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Workers'age and the impact of trade shocks

  • Artuc, Erhan

Do trade shocks affect workers differently because of their age? This paper examines the issue by estimating the lifetime mobility of workers based on the sectors in which they work. Using U.S. data, the paper shows that mobility costs rise with a worker's age and years of experience, but stay the same regardless of his or her education level. In addition, using a general-equilibrium simulation of counterfactual trade-liberalization policies in the metal manufacturing sector, the paper shows that trade shocks affect workers with higher mobility costs more, for both winners and losers of the policy shocks. But the effects taper off over a worker's lifetime, especially when they are close to retirement.

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Paper provided by The World Bank in its series Policy Research Working Paper Series with number 6035.

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Date of creation: 01 Apr 2012
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Handle: RePEc:wbk:wbrwps:6035
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  1. John Kennan & James R. Walker, 2011. "The Effect of Expected Income on Individual Migration Decisions," Econometrica, Econometric Society, vol. 79(1), pages 211-251, 01.
  2. Erhan Artuc & Shubham Chaudhuri & John McLaren, 2007. "Trade Shocks and Labor Adjustment: A Structural Empirical Approach," NBER Working Papers 13465, National Bureau of Economic Research, Inc.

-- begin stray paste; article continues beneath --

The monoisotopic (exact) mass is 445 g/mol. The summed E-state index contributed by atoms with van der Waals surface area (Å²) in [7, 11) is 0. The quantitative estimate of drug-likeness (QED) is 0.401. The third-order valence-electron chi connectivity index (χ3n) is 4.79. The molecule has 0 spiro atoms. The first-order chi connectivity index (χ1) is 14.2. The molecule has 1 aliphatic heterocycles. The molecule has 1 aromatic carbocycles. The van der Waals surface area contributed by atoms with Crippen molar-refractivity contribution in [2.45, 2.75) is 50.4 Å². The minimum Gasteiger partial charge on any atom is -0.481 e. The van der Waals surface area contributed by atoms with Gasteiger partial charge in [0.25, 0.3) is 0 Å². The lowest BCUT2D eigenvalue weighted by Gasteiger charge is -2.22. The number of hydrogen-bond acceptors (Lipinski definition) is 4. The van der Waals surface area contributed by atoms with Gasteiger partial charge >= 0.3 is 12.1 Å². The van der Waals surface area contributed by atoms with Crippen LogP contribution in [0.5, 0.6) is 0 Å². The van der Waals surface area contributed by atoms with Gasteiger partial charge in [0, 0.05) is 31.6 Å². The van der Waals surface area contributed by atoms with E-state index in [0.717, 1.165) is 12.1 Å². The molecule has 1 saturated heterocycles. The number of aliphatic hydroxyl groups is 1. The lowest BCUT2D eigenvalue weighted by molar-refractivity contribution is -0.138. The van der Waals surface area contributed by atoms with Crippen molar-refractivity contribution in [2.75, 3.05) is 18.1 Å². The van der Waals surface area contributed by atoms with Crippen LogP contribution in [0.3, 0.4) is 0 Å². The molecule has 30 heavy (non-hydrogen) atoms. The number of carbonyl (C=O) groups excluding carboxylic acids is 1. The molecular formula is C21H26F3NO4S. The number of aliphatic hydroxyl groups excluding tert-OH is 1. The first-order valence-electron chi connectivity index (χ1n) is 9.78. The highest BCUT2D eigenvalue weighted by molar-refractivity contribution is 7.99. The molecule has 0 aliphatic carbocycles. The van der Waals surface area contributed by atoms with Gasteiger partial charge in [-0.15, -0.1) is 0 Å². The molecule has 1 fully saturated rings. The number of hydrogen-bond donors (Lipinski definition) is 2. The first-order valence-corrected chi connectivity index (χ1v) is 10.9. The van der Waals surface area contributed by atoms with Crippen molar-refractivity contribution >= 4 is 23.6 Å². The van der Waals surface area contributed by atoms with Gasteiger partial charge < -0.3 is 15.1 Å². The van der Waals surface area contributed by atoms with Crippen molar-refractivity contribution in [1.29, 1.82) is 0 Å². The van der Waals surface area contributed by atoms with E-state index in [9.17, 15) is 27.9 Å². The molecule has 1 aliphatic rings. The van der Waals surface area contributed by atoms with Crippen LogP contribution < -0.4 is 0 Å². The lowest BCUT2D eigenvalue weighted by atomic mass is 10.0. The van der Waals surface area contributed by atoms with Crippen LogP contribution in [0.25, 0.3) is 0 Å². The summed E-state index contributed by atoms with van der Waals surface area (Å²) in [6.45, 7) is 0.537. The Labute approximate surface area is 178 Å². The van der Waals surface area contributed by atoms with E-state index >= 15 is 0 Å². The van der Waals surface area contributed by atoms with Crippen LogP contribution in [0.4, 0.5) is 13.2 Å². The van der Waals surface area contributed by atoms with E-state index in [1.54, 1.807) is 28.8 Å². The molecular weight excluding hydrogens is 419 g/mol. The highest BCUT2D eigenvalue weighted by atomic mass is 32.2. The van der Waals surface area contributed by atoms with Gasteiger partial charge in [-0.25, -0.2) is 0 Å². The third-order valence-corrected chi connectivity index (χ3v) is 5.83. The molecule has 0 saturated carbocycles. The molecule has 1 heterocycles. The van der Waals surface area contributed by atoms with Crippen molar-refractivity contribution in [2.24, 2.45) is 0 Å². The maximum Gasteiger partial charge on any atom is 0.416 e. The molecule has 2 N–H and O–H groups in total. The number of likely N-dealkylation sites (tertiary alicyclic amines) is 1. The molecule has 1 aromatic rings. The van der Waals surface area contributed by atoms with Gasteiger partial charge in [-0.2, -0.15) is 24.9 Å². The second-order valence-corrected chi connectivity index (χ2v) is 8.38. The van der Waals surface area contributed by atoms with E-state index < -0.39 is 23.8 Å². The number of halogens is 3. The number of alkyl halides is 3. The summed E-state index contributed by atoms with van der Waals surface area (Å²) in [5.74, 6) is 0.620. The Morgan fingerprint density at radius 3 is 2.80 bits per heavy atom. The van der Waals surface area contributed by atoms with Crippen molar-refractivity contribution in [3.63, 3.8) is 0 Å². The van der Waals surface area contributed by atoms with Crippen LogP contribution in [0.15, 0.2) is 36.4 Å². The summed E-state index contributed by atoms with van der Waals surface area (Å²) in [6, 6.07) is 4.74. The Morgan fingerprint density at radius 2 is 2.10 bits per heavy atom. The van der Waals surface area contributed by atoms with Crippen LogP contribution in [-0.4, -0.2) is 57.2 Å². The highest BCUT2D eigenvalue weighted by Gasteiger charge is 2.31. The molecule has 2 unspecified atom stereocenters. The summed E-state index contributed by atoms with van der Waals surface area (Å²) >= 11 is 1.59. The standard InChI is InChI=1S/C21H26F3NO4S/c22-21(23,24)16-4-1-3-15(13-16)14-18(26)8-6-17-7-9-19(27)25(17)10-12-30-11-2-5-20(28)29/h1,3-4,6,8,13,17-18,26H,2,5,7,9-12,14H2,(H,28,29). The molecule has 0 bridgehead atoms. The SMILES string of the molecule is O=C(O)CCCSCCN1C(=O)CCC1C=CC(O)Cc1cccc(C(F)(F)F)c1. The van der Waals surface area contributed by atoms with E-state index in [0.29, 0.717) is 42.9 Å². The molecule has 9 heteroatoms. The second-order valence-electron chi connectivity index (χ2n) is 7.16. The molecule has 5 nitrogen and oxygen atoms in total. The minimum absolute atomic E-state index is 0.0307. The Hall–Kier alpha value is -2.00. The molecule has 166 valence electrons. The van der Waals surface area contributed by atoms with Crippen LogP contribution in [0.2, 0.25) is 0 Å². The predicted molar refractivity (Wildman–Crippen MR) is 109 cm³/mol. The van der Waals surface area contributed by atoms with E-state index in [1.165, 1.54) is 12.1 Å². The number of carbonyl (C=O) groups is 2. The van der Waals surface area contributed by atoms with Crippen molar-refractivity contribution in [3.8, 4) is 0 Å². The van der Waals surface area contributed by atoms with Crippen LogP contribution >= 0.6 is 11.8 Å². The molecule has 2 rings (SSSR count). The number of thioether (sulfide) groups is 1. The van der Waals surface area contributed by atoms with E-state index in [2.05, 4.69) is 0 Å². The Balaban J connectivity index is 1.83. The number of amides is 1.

3. Attanasio, Orazio & Goldberg, Pinelopi K. & Pavcnik, Nina, 2004. "Trade reforms and wage inequality in Colombia," Journal of Development Economics, Elsevier, vol. 74(2), pages 331-366, August.
  4. Michael P. Keane & Kenneth I. Wolpin, 1995. "The career decisions of young men," Working Papers 559, Federal Reserve Bank of Minneapolis.
  5. Artuc, Erhan, 2013. "PPML estimation of dynamic discrete choice models with aggregate shocks," Policy Research Working Paper Series 6480, The World Bank.
  6. Rod Falvey & David Greenaway & Joana Silva, . "Trade Liberalisation and Human Capital Adjustment," Discussion Papers 10/08, University of Nottingham, GEP.
  7. Moritz Ritter, 2012. "Trade and Inequality in a Directed Search Model with Firm and Worker Heterogeneity," DETU Working Papers 1202, Department of Economics, Temple University.
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